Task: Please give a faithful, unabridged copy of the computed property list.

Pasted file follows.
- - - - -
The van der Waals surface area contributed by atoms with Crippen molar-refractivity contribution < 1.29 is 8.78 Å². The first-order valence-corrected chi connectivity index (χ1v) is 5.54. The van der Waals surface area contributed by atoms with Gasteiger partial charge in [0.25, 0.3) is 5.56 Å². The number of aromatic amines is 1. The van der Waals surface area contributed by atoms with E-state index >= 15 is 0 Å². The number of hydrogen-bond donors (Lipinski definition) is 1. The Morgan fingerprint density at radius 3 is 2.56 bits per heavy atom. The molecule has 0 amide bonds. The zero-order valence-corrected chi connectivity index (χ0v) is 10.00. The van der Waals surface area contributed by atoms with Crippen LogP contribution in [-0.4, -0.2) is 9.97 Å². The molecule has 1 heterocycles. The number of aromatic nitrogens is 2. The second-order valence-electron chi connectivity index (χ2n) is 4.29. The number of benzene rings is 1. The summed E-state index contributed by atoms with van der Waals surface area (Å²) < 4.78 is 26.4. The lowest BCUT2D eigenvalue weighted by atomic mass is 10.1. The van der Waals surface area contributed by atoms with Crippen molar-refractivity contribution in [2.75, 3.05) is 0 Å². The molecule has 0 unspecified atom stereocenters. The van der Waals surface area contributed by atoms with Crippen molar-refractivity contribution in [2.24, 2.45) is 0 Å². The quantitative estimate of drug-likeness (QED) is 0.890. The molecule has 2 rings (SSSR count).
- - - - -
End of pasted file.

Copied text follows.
The van der Waals surface area contributed by atoms with Crippen molar-refractivity contribution < 1.29 is 8.78 Å². The first-order valence-corrected chi connectivity index (χ1v) is 5.54. The van der Waals surface area contributed by atoms with Gasteiger partial charge in [0.25, 0.3) is 5.56 Å². The number of aromatic amines is 1. The van der Waals surface area contributed by atoms with E-state index >= 15 is 0 Å². The number of hydrogen-bond donors (Lipinski definition) is 1. The Morgan fingerprint density at radius 3 is 2.56 bits per heavy atom. The molecule has 0 amide bonds. The zero-order valence-corrected chi connectivity index (χ0v) is 10.00. The van der Waals surface area contributed by atoms with Crippen LogP contribution in [-0.4, -0.2) is 9.97 Å². The molecule has 1 heterocycles. The number of aromatic nitrogens is 2. The second-order valence-electron chi connectivity index (χ2n) is 4.29. The number of benzene rings is 1. The summed E-state index contributed by atoms with van der Waals surface area (Å²) < 4.78 is 26.4. The lowest BCUT2D eigenvalue weighted by atomic mass is 10.1. The van der Waals surface area contributed by atoms with Crippen molar-refractivity contribution in [2.75, 3.05) is 0 Å². The molecule has 0 unspecified atom stereocenters. The van der Waals surface area contributed by atoms with Crippen molar-refractivity contribution in [2.24, 2.45) is 0 Å². The quantitative estimate of drug-likeness (QED) is 0.890. The molecule has 2 rings (SSSR count).